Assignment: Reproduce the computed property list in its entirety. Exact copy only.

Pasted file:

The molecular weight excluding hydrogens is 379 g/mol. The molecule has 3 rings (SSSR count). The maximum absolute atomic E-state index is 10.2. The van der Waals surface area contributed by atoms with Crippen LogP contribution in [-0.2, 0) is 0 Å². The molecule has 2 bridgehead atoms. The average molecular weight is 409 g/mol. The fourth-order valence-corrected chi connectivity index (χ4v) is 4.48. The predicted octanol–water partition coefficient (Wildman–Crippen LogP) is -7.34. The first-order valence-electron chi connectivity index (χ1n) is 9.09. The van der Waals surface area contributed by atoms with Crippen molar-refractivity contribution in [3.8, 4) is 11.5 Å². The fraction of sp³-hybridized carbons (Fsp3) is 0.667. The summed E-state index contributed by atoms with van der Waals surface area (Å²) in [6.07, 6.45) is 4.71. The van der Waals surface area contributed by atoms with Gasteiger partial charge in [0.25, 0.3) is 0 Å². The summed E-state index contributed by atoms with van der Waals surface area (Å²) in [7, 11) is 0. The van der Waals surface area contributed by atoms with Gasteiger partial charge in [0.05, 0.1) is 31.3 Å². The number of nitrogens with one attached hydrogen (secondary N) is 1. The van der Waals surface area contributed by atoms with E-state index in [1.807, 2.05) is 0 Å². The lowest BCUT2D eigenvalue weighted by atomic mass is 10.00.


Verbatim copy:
The molecular weight excluding hydrogens is 379 g/mol. The molecule has 3 rings (SSSR count). The maximum absolute atomic E-state index is 10.2. The van der Waals surface area contributed by atoms with Crippen LogP contribution in [-0.2, 0) is 0 Å². The molecule has 2 bridgehead atoms. The average molecular weight is 409 g/mol. The fourth-order valence-corrected chi connectivity index (χ4v) is 4.48. The predicted octanol–water partition coefficient (Wildman–Crippen LogP) is -7.34. The first-order valence-electron chi connectivity index (χ1n) is 9.09. The van der Waals surface area contributed by atoms with Crippen molar-refractivity contribution in [3.8, 4) is 11.5 Å². The fraction of sp³-hybridized carbons (Fsp3) is 0.667. The summed E-state index contributed by atoms with van der Waals surface area (Å²) in [6.07, 6.45) is 4.71. The van der Waals surface area contributed by atoms with Gasteiger partial charge in [0.25, 0.3) is 0 Å². The summed E-state index contributed by atoms with van der Waals surface area (Å²) in [7, 11) is 0. The van der Waals surface area contributed by atoms with Gasteiger partial charge in [0.05, 0.1) is 31.3 Å². The number of nitrogens with one attached hydrogen (secondary N) is 1. The van der Waals surface area contributed by atoms with E-state index in [1.807, 2.05) is 0 Å². The lowest BCUT2D eigenvalue weighted by atomic mass is 10.00.